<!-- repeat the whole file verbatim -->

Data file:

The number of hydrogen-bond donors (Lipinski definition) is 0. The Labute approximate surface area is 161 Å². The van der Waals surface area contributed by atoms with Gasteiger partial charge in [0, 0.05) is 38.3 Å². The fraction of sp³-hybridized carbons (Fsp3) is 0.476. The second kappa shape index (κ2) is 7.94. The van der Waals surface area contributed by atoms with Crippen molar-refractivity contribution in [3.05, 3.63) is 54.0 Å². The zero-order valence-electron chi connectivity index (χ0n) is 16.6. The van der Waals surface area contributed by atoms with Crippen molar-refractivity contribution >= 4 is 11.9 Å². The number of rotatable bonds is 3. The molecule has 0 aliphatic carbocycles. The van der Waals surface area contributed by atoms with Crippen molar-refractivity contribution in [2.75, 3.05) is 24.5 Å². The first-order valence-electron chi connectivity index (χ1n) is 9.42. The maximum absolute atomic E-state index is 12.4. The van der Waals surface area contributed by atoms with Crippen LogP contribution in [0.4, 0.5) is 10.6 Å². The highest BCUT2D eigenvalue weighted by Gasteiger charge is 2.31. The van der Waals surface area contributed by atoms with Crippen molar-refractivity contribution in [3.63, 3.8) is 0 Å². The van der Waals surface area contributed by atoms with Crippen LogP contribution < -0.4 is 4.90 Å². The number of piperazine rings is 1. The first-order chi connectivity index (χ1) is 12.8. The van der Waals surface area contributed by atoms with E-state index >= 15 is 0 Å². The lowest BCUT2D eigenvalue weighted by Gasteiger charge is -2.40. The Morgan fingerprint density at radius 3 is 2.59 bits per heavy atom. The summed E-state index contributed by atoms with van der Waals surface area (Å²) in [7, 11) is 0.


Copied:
The number of hydrogen-bond donors (Lipinski definition) is 0. The Labute approximate surface area is 161 Å². The van der Waals surface area contributed by atoms with Gasteiger partial charge in [0, 0.05) is 38.3 Å². The fraction of sp³-hybridized carbons (Fsp3) is 0.476. The second kappa shape index (κ2) is 7.94. The van der Waals surface area contributed by atoms with Crippen molar-refractivity contribution in [3.05, 3.63) is 54.0 Å². The zero-order valence-electron chi connectivity index (χ0n) is 16.6. The van der Waals surface area contributed by atoms with Crippen molar-refractivity contribution >= 4 is 11.9 Å². The number of rotatable bonds is 3. The molecule has 0 aliphatic carbocycles. The van der Waals surface area contributed by atoms with Crippen molar-refractivity contribution in [2.75, 3.05) is 24.5 Å². The first-order valence-electron chi connectivity index (χ1n) is 9.42. The maximum absolute atomic E-state index is 12.4. The van der Waals surface area contributed by atoms with Crippen LogP contribution in [0.4, 0.5) is 10.6 Å². The highest BCUT2D eigenvalue weighted by Gasteiger charge is 2.31. The van der Waals surface area contributed by atoms with Crippen molar-refractivity contribution in [3.63, 3.8) is 0 Å². The van der Waals surface area contributed by atoms with Crippen LogP contribution < -0.4 is 4.90 Å². The number of piperazine rings is 1. The first-order chi connectivity index (χ1) is 12.8. The van der Waals surface area contributed by atoms with E-state index >= 15 is 0 Å². The lowest BCUT2D eigenvalue weighted by Gasteiger charge is -2.40. The Morgan fingerprint density at radius 3 is 2.59 bits per heavy atom. The summed E-state index contributed by atoms with van der Waals surface area (Å²) in [7, 11) is 0.